The ‘bear traps’ of getting it wrong in China are many and varied. Choosing a partner with integrity and with the appropriate quality checks put in place is vital. In an analysis of global tourism brands Core undertook in China, we uncovered that a significant number of Chinese ‘followers’ of tourism brands are not on mobile devices nor are they following key opinion leaders. This would suggest that a phenomenon called the ‘Water Army’ of fake followers is amplifying the numbers being reported and paid for through their current programs.
Enduring strategic fundamentals
The fundamentals of strategic and executional best practice from the Australian market also hold true:
- Ideas work. Make content authentic relative to the brand and user orientated – be socially relevant,
- focus on understanding what works and why. Adopt a test and learn approach.
- Support overarching brand goals with sustained ideas amplified by social media efforts – driven by real data,
- celebrate innovation. New models need to be created to effectively manage engagement and communicate brand identity (home market knowledge is important too), and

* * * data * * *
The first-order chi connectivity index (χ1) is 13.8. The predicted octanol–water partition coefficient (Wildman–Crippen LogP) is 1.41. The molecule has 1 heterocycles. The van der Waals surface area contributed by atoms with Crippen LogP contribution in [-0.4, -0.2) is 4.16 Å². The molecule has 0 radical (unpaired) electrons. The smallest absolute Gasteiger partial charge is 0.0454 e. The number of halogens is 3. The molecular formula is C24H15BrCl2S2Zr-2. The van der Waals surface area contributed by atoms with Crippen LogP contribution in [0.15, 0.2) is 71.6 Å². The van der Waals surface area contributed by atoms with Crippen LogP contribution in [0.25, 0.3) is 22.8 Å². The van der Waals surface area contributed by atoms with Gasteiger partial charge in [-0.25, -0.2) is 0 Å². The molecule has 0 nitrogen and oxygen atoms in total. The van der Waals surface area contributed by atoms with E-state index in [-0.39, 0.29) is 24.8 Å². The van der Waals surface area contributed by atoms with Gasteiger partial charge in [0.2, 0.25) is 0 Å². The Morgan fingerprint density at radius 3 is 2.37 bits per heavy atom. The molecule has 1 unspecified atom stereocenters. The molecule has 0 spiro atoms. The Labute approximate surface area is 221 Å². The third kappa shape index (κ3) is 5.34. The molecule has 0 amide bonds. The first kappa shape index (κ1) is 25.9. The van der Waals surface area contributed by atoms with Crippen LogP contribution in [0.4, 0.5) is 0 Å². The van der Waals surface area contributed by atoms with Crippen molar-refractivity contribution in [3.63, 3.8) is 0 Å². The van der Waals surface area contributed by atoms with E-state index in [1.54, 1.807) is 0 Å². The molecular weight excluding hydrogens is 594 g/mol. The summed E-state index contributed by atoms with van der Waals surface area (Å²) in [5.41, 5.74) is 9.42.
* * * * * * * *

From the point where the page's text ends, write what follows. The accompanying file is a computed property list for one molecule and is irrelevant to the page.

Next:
- champion the geeks! The right analytical tools need to be deployed to gauge performance.
James Hudson of the Australia China Business Council sees China as, “A great opportunity for Australian business and brands to take advantage of potential scale and margin opportunities in China”. He further explains, “Finding the right partner for distribution and marketing is critical as competition increases with businesses wanting to tap into China’s growing urban middle class”.
Innovative clients are asking how to win in China and demanding local knowledge. Therefore Australian agencies need to take steps to partner with service providers in China, to enable brands to leverage the power of Chinese social media, and maintain strong knowledge of brand, data, technology and partnerships in both markets.
If you’re interested in understanding how to engage the various segments of Chinese consumers, both in China and in Australia, Marketing is holding a breakfast seminar on Thursday 3 April in Melbourne.